It was a three-step sequence one sees several times in any hockey game:

1. Defenseman pursues puck in his own end.

2. Forechecker pursues defenseman.

3. Defenseman retrieves puck and sends it back the other way.

No big deal, really.

Except when Kris Letang did it Jan. 15 in Boston.

With the Penguins protecting a 3-2 lead early in the third period, Letang and the Bruins' Brad Marchand skated hard toward the Penguins end for what -- momentarily, anyway -- appeared to be a 50-50 puck. Letang, with his back to Marchand, took his customary bonus stride to gain body position, turned his hips one way, then violently back the other way, then whirled his entire body 180 degrees.

Only to find about half the rink wide open. Marchand, the exasperated forechecker, had simply slogged back to the Bruins' bench.

The play still gets discussed internally.

"Oh, yeah, I remember," said assistant coach Todd Reirden, the man responsible for the team's defense. "It was like he created a whole open sheet of ice for himself."

"Yeah, lots of ice," Letang recalled with a smile. "That's what I like to see, when everything is calm ... making everything calm."

It is largely that trait, the ability to create what hockey coaches call "time and space," that has elevated Letang's game to where he now is a vital part of any debate involving the Norris Trophy, awarded to the NHL's best defenseman.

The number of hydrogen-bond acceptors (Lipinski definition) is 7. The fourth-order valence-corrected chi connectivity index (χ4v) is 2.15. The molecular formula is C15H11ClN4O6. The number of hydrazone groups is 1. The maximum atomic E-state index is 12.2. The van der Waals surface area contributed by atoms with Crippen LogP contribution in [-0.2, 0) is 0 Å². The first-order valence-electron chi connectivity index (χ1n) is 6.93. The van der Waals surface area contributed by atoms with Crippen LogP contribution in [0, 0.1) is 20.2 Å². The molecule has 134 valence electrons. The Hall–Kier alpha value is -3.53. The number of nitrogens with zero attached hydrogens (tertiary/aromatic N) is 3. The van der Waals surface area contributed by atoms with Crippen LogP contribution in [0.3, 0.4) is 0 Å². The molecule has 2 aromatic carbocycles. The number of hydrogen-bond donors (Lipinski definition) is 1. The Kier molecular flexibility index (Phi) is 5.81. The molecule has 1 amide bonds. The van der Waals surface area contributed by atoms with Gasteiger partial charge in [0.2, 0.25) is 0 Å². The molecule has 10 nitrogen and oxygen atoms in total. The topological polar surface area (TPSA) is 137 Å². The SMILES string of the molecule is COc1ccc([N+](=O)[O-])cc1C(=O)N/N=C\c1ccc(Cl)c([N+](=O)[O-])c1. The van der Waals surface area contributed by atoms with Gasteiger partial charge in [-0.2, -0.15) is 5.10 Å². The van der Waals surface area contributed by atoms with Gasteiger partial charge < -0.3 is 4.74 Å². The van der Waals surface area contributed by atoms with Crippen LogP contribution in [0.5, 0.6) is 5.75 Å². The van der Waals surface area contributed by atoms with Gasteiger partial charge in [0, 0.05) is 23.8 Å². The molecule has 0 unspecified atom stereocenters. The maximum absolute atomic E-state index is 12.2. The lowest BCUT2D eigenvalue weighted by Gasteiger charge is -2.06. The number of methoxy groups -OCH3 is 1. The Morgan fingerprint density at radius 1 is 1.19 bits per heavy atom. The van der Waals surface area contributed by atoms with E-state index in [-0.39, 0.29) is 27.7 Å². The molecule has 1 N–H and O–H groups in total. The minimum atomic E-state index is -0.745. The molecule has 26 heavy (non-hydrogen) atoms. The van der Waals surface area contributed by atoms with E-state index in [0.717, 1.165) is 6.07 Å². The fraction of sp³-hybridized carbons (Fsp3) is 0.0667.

The playerAlthough Letang is the Penguins' second-leading scorer with eight goals and 38 assists, and his 46 points rank third among all NHL defensemen, his partner long has been adamant that Letang is not an offensive defenseman.

"What I've meant is that Kris isn't the type to go rushing up ice all by himself and score goals. How many times have you seen him do that?" defenseman Brooks Orpik said. "He's got the skill set to be great defensively. Everything starts with the way he's knocking guys off the puck, the way he's controlling it, the first pass, the ability to carry it ... he's getting it all done, not just putting up points."

There is other proof: Letang's plus-13 rating has no peer among the NHL's top 10 scoring defensemen, with the next highest figure at plus-2.

The coaching staff would have it no other way.

In mid-November, just before the Penguins went on a 12-game winning streak, Reirden suggested in a coaches' meeting that Letang and Orpik get matched up against the opponents' top forward line. It was not without risk: Give an offensive defenseman too much defensive responsibility, and a lot of those points can evaporate.

"This was not just about our short term, but also Kris' long term," Reirden said. "We felt this was the best way to push him to become the best, most complete player he can be. And he wants it. There's no one that I have who spends more time watching video than Kris. He's studying everything."

Perhaps exceeding expectations, Letang embraced the ro